Not For Happiness
by Dzongsar Jamyang Khyentse
Excerpt reprinted from Shambhala Sun, January 2013
Buddhist practices are techniques we use to tackle our habitual self-cherishing.
Each one is designed to attack individual habits until the compulsion to cling to “self ” is entirely eradicated. So although a practice may look Buddhist, if it reinforces self-clinging,
it is actually far more dangerous than any overtly nonBuddhist practice.
The aim of far too many teachings these days is to make people “feel good,” and even
some Buddhist masters are beginning to sound like New Age apostles. Their talks are
entirely devoted to validating the manifestation of ego and endorsing the “rightness” of
our feelings, neither of which have anything to do with the teachings we find in the pith
instructions. So if you are only concerned about feeling good, you are far better off having
a full body massage or listening to some uplifting or life affirming music than receiving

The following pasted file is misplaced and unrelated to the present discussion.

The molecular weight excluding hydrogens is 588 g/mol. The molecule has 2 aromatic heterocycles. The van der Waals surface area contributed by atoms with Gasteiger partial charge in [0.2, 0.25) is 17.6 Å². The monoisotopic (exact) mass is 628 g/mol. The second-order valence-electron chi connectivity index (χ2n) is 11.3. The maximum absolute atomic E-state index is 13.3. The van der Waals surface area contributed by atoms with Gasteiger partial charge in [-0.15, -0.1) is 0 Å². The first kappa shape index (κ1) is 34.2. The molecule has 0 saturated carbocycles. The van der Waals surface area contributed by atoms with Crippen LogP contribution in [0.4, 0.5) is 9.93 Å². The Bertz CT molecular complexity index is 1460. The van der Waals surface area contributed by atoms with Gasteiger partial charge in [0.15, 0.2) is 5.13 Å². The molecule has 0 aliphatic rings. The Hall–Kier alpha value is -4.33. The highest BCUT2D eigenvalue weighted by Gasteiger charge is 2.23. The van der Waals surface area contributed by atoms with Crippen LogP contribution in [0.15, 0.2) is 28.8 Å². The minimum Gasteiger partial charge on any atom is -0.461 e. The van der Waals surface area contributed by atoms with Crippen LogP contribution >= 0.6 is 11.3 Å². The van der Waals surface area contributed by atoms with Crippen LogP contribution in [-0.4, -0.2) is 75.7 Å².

dharma teachings, which were definitely not designed to cheer you up. On the contrary,
the dharma was devised specifically to expose your failings and make you feel awful.
Try reading The Words of My Perfect Teacher. If you find it depressing, if Patrul Rinpoche’s
disconcerting truths rattle your worldly self confidence, be happy. It is a sign that at long
last you are beginning to understand something about the dharma. And by the way, to
feel depressed is not always a bad thing. It is completely understandable for someone to
feel depressed and deflated when their most humiliating failing is exposed. Who wouldn’t
feel a bit raw in such a situation? But isn’t it better to be painfully aware of a failing rather
than utterly oblivious to it? If a flaw in your character remains hidden, how can you do
anything about it? So although pith instructions might temporarily depress you, they will
also help uproot your shortcomings by dragging them into the open. This is what is meant
by the phrase “dharma penetrating your mind,” or, as the great Jamgon Kongtrul Lodro
Taye put it, “the practice of dharma bearing fruit,” rather than the so-called good
experiences too many of us hope for, such as good dreams, blissful sensations, ecstasy,
clairvoyance, or the enhancement of intuition.
Adapted from Not for Happiness: A Guide to the So-Called Preliminary Practices, by
Dzongsar Jamyang Khyentse. © 2012 by Dzongsar Jamyang Khyentse. Exceprt from magazine publication by Shambhala Publications Jan. 2013.